Ephemerality and Durability in Early-Modern Visual and Material Culture

Event Date: 
24 May 2013 to 25 May 2013

Colloquia at CRASSH, University of Cambridge (24-25 May 2013) and the USC-Huntington Early Modern Studies Institute, Huntington Library, San Marino, California (27-28 September 2013).

24-25 May 2013 at CRASSH/ Trinity Hall 
with public keynote lecture on 'Ephemeral Matter' by Professor Peter Stallybrass (UPenn) 5.30pm Friday 24 May 2013

Studies in the visual and material culture of the early modern world have recently focused on the concrete materiality or ‘thingness’ of things. But why is it that certain early modern things endured while others did not? Was it because of the intrinsic properties of their materials or other reasons: use and abuse, cultural or religious value, chance or neglect? How should we study those artefacts that have not survived, or which have endured in an imperfect state: the broken, incomplete, cast off and lost things of the early modern world? 

This pair of colloquia will examine the fragility and robustness of early modern objects, exploring not only the matter of their material, but also the transitory or forgotten ways in which they were experienced and used. Reflecting on the sensory and temporal dimensions of artefacts, we will consider the effects upon them of memory, habit, and custom, exploring themes such as impermanence, decay, repair, and recycling. While seeking to recapture the early modern contexts that determined ephemerality and durability, we will ponder also the unspoken gaps in museums, libraries and archives, and how these themes shape current scholarship.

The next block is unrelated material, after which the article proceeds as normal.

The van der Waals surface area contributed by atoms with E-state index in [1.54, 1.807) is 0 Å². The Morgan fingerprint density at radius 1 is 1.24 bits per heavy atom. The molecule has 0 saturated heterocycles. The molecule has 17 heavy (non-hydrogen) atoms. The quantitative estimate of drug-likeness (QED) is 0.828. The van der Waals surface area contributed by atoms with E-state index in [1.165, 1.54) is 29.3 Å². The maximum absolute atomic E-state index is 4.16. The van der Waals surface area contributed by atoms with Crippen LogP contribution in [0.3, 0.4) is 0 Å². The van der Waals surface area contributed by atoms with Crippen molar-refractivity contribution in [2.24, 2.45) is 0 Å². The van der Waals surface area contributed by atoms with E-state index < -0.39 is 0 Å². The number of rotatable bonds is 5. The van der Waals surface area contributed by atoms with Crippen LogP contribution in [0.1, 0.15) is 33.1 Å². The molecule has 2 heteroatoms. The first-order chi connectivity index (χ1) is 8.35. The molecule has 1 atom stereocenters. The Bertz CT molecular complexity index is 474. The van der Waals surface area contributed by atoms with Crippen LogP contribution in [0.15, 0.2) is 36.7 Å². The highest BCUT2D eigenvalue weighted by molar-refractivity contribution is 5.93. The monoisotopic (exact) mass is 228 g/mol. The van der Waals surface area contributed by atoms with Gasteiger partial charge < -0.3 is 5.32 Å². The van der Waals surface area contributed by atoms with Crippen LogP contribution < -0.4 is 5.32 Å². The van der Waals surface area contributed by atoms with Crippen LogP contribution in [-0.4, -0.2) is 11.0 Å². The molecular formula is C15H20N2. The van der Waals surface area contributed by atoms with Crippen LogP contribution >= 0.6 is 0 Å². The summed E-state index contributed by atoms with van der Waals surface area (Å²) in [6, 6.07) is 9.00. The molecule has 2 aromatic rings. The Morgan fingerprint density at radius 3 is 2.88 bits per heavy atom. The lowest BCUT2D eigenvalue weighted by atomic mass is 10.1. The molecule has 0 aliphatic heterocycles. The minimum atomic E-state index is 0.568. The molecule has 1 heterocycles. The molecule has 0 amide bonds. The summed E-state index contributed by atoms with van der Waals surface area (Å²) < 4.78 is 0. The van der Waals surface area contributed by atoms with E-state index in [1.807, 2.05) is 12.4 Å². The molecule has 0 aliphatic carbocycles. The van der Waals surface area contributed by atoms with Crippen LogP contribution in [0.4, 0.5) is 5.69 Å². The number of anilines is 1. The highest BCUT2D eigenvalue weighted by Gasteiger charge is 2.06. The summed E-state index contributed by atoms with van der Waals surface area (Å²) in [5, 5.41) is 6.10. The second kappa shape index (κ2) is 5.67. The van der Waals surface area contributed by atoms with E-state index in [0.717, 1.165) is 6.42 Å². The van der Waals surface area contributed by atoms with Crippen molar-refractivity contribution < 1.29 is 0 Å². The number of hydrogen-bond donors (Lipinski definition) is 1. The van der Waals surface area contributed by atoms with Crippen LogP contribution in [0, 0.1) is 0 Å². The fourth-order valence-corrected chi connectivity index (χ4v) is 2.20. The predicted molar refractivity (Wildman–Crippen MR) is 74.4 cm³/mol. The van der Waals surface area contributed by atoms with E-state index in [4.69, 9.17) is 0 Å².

The colloquia will be an opportunity for graduate students and early career researchers to present work-in-progress and to discuss their research with established local and international scholars. Confirmed participants in the Cambridge colloquium include: Professors Peter Stallybrass (UPenn), Christine Göttler (Bern) & Jacob Soll (USC), Drs Niall Atkinson (Chicago), Marta Ajmar (V&A) & Jessica Keating (USC). 

Full details and online registration for the conference. Please note that registration is not required for the public keynote by Professor Stallybrass. 

The colloquia have been organised under the aegis of the CRASSH-EMSI collaborative programme Seeing Things: Early Modern Visual and Material Culture directed by Dr Alexander Marr (History of Art, Cambridge). Seeing Things is generously supported by CRASSH, EMSI, the Dean Joan Schaeffer Fund of the USC Dornsife College of Letters, Arts, and Sciences, the Huntington Library, and a Cambridge Humanities Research Grant.